FanPost

Kila Fever! (and fun with comps)

In recent weeks, the season has gone from disappointing to ugly.  Thankfully with September call-ups, we now have something to be excited about.  Welcome to the Kansas City Royals, Micah Kila Kaaihue (or Ka’aihue, depending on the source).  It’s good to really have something to look forward to when watching Royals games as they play out the string.  Part of me wants Kila to not get overexposed in September.  Part of me wants him to play everyday.  God only knows what Trey Hillman is thinking (at any time, about anything).

In 2001, Royals Scouting Director Deric Ladnier was on a scouting trip in Hawaii to watch Bronson Sardinha and Brandon League.  While he was there, he saw Kaaihue.  Sardinha and League went in the first two rounds of the draft that year and the Royals took Kila in the 15th round in 2002.  Kila comes from a baseball background, as his father Kala was a career minor league catcher (his nickname was "Krash" Kaaihue) and his brother, also named Kala, is a catcher in the Braves system (bloodlines!).

Kaaihue_medium 

The brothers Kaaihue

I think we’re all familiar with Kila’s story.  Through most of his minor league career, he had pretty good plate discipline and some raw power, but for the most part, it didn’t give rise to very impressive stats (another toolsy prospect).  And then, this year at age 24, he absolutely exploded.

Kila2_medium

 The secret must be that he got mean this year.

 

Age

Level

OPS

18

Rookie

0.762

19

A

0.738

20

A

0.792

21

A+

0.928

22

AA

0.608

23

A+

0.780

 

AA

0.806

24

AA

1.086

 

AAA

1.079

 

I was curious if there were any other players who had comparable minor league track records who came to the majors and succeeded to some degree.  So, I spent far too much time looking through baseball-reference.com and thebaseballcube.com, looking at a bunch of first basemen to see what kind of comps I could find.  This was not an exhaustive study of every MLB first basemen, but I did cover a lot of ground.

 

In short, my comp criteria were:

 

1.      Came to the majors as a first baseman.

2.      Didn’t make his major league debut until his age 24 season at the earliest.

3.      Had a somewhat spotty, somewhat inconsistent minor league track record.

4.      Followed a minor league career path (age, level and stats) roughly similar to Kila.

 

There were no perfect comps.  I couldn’t find any first baseman who had stats quite as poor as Kila who suddenly blossomed at age 24.  There might be one, but I didn’t run into him.  But I did find some interesting, rough comps.

 

Steve Balboni

 

Age

Level

OPS

21

A+

0.541

22

A+

0.798

23

AA

0.952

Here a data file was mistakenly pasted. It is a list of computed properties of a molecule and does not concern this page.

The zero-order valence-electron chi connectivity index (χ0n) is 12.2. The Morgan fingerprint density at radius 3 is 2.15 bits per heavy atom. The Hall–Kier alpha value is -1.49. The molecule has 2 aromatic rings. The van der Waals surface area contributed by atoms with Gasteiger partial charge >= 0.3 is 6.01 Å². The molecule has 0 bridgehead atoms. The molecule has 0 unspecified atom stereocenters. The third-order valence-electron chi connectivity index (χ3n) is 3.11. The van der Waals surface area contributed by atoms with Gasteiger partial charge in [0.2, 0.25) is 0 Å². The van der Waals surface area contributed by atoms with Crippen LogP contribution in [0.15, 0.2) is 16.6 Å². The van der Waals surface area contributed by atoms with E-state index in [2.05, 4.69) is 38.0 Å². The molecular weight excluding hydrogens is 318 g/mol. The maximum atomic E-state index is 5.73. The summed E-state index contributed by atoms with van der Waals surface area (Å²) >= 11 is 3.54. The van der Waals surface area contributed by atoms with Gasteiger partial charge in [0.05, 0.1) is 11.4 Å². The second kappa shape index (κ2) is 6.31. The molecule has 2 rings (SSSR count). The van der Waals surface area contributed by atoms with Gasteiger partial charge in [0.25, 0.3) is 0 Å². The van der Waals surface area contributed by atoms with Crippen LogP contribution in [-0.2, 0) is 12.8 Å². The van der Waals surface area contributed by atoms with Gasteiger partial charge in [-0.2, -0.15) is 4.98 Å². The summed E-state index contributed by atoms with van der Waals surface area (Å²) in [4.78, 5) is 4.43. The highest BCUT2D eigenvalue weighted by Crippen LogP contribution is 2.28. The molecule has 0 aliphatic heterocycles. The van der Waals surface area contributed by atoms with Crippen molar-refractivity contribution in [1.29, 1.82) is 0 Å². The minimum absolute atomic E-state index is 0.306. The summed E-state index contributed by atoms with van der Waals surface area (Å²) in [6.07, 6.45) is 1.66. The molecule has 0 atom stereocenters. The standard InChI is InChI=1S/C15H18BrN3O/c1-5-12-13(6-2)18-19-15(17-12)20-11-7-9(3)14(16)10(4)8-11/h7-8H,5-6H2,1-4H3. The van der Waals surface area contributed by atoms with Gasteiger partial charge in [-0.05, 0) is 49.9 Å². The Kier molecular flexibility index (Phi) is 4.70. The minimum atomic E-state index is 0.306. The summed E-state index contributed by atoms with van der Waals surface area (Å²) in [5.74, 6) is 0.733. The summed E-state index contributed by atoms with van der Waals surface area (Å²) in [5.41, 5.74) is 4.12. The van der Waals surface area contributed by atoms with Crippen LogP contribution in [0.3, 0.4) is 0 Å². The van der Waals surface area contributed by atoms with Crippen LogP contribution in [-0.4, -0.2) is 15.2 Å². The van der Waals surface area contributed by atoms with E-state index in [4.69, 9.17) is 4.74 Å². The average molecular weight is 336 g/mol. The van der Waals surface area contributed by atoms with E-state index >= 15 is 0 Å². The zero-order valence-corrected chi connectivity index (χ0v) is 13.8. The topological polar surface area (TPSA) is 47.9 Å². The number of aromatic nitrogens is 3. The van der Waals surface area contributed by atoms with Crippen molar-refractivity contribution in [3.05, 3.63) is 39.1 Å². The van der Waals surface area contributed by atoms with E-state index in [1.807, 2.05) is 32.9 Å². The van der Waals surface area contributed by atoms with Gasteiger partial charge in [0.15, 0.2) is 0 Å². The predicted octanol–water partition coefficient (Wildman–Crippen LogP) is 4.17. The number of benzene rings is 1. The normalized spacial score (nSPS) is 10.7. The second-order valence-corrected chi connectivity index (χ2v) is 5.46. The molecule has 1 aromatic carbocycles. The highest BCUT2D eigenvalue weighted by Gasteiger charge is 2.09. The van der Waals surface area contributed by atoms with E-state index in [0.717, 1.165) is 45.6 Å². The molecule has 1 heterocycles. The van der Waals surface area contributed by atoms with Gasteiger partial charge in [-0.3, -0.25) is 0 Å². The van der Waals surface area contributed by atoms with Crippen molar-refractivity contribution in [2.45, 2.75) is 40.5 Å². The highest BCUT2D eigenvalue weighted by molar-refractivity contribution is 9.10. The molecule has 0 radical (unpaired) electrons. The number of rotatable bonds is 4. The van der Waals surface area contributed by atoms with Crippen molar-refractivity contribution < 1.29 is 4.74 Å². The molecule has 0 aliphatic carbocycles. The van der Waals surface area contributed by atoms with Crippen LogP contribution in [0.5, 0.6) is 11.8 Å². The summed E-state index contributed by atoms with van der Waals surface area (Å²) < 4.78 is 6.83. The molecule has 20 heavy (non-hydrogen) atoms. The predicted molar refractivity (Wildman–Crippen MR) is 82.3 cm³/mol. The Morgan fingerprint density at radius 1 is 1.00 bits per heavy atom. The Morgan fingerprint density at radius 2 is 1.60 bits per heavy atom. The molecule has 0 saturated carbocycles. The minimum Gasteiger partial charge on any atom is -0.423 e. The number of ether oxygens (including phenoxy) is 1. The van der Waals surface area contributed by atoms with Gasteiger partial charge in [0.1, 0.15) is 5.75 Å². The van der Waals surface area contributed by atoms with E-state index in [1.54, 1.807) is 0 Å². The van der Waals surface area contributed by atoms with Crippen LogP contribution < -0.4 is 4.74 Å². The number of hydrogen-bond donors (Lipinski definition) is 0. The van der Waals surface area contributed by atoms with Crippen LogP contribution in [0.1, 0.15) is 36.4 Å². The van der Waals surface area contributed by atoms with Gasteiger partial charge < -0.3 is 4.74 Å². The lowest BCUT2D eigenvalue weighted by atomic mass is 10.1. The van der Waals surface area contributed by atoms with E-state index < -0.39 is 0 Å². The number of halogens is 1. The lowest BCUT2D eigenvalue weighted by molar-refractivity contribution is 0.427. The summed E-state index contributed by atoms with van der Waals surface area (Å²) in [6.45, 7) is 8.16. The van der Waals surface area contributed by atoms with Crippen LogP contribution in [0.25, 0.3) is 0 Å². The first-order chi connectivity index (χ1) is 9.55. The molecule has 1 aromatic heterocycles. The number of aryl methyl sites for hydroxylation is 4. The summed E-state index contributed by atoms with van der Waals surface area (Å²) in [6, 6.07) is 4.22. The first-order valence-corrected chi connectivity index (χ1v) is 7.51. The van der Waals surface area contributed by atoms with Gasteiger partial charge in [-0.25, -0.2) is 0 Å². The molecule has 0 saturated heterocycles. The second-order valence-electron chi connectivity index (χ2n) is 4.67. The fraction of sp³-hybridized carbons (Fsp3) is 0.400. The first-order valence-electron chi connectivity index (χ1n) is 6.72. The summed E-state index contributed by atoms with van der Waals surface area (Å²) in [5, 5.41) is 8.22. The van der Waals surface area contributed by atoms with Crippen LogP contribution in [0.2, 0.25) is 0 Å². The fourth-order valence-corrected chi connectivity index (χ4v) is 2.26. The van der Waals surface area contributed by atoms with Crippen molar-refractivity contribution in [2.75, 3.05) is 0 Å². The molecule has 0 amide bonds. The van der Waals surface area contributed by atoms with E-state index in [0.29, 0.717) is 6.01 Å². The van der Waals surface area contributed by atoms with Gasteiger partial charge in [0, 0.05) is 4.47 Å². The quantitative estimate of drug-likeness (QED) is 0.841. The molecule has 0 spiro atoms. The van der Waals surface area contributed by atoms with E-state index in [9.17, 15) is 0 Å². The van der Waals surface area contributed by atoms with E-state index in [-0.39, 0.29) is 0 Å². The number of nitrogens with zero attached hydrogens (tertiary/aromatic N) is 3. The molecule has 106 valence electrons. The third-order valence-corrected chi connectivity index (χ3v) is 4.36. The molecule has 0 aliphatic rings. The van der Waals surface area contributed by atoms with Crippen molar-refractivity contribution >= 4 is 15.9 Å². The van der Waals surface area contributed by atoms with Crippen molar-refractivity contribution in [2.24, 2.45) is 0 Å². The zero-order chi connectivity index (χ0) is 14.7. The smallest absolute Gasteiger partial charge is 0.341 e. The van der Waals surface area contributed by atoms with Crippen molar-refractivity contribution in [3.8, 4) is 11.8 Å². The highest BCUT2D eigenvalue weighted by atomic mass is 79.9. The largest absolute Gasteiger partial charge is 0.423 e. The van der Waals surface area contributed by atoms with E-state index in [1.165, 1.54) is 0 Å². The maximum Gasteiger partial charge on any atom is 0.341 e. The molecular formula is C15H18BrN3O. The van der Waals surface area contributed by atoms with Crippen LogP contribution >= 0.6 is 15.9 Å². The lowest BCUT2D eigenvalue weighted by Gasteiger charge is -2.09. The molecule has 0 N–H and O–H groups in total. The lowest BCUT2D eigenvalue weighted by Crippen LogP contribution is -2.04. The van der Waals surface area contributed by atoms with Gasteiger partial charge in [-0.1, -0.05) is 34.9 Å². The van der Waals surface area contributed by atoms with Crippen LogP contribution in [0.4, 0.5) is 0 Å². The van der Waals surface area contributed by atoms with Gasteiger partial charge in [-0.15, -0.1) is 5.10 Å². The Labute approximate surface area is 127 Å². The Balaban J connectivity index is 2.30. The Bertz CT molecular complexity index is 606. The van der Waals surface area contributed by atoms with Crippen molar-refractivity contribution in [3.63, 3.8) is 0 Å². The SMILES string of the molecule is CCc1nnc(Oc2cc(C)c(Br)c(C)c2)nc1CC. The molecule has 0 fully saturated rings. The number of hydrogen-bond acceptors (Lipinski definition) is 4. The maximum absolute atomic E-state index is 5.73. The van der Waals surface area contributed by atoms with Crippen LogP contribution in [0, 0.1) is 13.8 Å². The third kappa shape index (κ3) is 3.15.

24

AAA

0.869

 

MLB debut: 24

# of MLB seasons: 11

Peak season OPS+: 123

Career OPS+: 101

 

Jeff King

 

Age

Level

OPS

21

A+

0.753

22

A+

0.961

 

AA

0.629

23

AA

0.739

24

AAA

0.713

 

MLB debut: 24

# of MLB seasons: 11

Peak season OPS+: 116

Career OPS+: 99

 

J.T. Snow

 

Age

Level

OPS

21

A-

0.819

22

A+

0.672

23

AA

0.806

24

AAA

0.869

 

MLB debut: 24

# of MLB seasons: 15

Peak season OPS+: 146

Career OPS+: 105

 

Ryan Howard

 

Age

Level

OPS

21

A-

0.838

22

A

0.825

23

A+

0.883

24

AA

1.021

 

AAA

0.956

 

MLB debut: 24

# of MLB seasons: 5 (active)

Peak season OPS+: 167

Career OPS+: 139

 

Jason Giambi

 

Age

Level

OPS

22

A+

0.906

23

AA

0.682

 

AAA

0.888

24

AAA

0.978

 

MLB debut: 24

# of MLB seasons: 14 (active)

Peak season OPS+: 198

Career OPS+: 146

 

One thing you’ll notice is that all of these comps started their professional careers at age 21 or later because they were all college draftees, whereas Kaaihue was drafted out of high school.  So Kila got some of his rough, early developing years out of the way in the low minors, while these other players did it in college.  But if you’ll compare Kila’s numbers from age 21 on to the other players, you’ll see something roughly similar.  Some ups, some downs and for most of them a late peak.

 

What does all of this mean?  That’s hard to say.  Certainly there is more precedent for a player of his pedigree to succeed in the majors than someone like Mike Aviles.  And the above list is pretty damn good.  All but one of those comps received MVP votes at some point in his career and two won MVP awards.  Let’s hope Kila can match at least one of those comps.  Pomaika’i, Kila.

 

 

 

This FanPost was written by a member of the Royals Review community. It does not necessarily reflect the views of the editors and writers of this site.

X
Log In Sign Up

forgot?
Log In Sign Up

Forgot password?

We'll email you a reset link.

If you signed up using a 3rd party account like Facebook or Twitter, please login with it instead.

Forgot password?

Try another email?

Almost done,

By becoming a registered user, you are also agreeing to our Terms and confirming that you have read our Privacy Policy.

Join Royals Review

You must be a member of Royals Review to participate.

We have our own Community Guidelines at Royals Review. You should read them.

Join Royals Review

You must be a member of Royals Review to participate.

We have our own Community Guidelines at Royals Review. You should read them.

Spinner.vc97ec6e

Authenticating

Great!

Choose an available username to complete sign up.

In order to provide our users with a better overall experience, we ask for more information from Facebook when using it to login so that we can learn more about our audience and provide you with the best possible experience. We do not store specific user data and the sharing of it is not required to login with Facebook.

tracking_pixel_9351_tracker